It gets to three in the afternoon and you find yourself looking at the clock yawning wishing you didn’t watch that extra episode on Netflix last night and instead went to sleep a little earlier.
We’ve all been there, keeping ourselves up the night before only to find that we’re exhausted for the days to come.
But how much sleep do we actually need?
We know that getting good nights sleep is important, but not many people will be able to say that they get the recommended amount each night. Sleep is a necessity with the quality of your sleep affecting the quality of your productivity, physical vitality and emotional balance when you’re awake. Sacrificing an hour here and there may sound like a good idea at the time however will in turn effect your mood, energy, ability to handle stress and your mental alertness.
According to the National Sleep Foundation, adults need between 7-9 hours of sleep per night while teenagers need at least 8-9 hours per night. Going to bed at a reasonable hour like 11pm is recommended to get the full amount of sleep that is necessary for your body and brain to fully recharge.
The National Heart, Lung and Blood Institute explains that while you sleep your body is working to help support brain function and to maintain physical health. Ongoing sleep deficiency can raise chronic health problems as well as well as affecting the way you speak, think, react and process information meaning you’ll be more lethargic and out of energy instead of the opposite when you wake up.
While you sleep your body is helping you to recover from all the damage that occurred during the day by performing body maintenance and keeping it running in top condition. Your brain creates new pathways to collect information that you will learn in the day ahead and consolidates information that you learnt during the day.
Sleep also plays a role in physical health as it’s one of the reasons you are energised and ready to go in the morning when you wake up. Sleep is involved in healing and repairing damaged blood and heart vessels while also maintaining a healthy hormonal balance. The hormones that it controls are the ones that make you feel hungry or full.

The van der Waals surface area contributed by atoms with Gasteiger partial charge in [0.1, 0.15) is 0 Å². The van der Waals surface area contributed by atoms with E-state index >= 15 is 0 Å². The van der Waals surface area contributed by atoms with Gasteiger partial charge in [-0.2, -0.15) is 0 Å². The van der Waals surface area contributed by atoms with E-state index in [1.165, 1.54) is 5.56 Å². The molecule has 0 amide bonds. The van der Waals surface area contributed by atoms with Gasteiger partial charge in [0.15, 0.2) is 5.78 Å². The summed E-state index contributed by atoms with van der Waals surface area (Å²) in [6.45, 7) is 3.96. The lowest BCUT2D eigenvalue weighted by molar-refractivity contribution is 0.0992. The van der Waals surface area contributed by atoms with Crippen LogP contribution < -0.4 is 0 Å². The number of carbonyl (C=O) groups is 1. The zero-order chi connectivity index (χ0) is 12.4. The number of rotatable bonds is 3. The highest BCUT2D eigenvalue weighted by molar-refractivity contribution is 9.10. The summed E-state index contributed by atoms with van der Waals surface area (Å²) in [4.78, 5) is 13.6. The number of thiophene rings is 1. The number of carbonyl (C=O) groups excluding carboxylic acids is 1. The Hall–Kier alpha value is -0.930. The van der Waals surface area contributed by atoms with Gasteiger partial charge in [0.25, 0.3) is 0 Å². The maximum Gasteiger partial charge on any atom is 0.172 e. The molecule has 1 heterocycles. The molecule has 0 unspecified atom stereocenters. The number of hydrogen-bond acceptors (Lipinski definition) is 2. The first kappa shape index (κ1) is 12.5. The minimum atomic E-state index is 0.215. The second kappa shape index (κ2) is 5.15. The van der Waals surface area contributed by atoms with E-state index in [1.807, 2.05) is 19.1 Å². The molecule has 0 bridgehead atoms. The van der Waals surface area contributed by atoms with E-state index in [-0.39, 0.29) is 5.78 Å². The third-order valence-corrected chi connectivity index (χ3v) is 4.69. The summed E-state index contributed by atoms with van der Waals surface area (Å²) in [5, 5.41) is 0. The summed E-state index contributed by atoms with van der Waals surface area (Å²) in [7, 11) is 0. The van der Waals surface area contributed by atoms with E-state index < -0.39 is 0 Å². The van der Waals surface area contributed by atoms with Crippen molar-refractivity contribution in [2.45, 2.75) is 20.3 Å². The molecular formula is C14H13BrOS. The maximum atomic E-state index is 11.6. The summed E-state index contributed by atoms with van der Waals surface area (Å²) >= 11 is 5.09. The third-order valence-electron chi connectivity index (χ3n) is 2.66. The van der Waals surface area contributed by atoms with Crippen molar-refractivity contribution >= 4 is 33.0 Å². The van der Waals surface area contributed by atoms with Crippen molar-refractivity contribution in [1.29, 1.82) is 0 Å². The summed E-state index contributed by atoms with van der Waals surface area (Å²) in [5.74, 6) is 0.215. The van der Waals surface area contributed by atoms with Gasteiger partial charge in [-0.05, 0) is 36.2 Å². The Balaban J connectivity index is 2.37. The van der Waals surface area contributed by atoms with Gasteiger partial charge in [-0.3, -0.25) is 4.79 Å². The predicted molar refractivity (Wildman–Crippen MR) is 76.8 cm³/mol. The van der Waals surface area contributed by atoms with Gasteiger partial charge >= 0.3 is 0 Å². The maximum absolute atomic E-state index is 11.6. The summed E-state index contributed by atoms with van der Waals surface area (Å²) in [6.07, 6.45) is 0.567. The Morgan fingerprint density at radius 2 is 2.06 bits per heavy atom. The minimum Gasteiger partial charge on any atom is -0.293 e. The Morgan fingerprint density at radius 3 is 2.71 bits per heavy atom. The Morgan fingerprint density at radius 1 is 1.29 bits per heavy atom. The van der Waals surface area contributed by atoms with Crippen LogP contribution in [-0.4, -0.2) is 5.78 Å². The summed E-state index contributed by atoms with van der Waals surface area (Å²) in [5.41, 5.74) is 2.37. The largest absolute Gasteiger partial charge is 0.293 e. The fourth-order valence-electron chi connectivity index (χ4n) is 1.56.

How do I make sure I’m getting enough sleep?
It is easy to implement certain things that will help you improve your sleep habits. Here are 3 ways you can make sure you’re getting enough sleep every night.
- Set a time to go to bed. I know this one sounds basic but it really works. If you say you’re going to bed at 11pm every night, stick to it. This means if you’re out, make sure you leave with enough time to be home by 10:45pm or if you’re watching television until 11pm brush your teeth and change into pyjamas during commercials so that you’re ready for bed when the clock strikes eleven.
- Cut out electronics. No I don’t mean from your entire life, just the hour before you go to bed. This means no mobile, television or computer screens. Also try avoiding using harsh bright lights as this may indicate to the brain that it’s time to wake up when in fact you are going for the opposite. Try swapping Netflix for reading a book and see if you’re able to relax into sleeping a little easier.
- Don’t eat so close to sleeping. Try to avoid heavy meals right before going to bed. Make sure to leave enough time for them to be digested before attempting to sleep. Also try drinking a warm herbal tea before bed as it acts as a relaxing stimulus and helps to calm the body.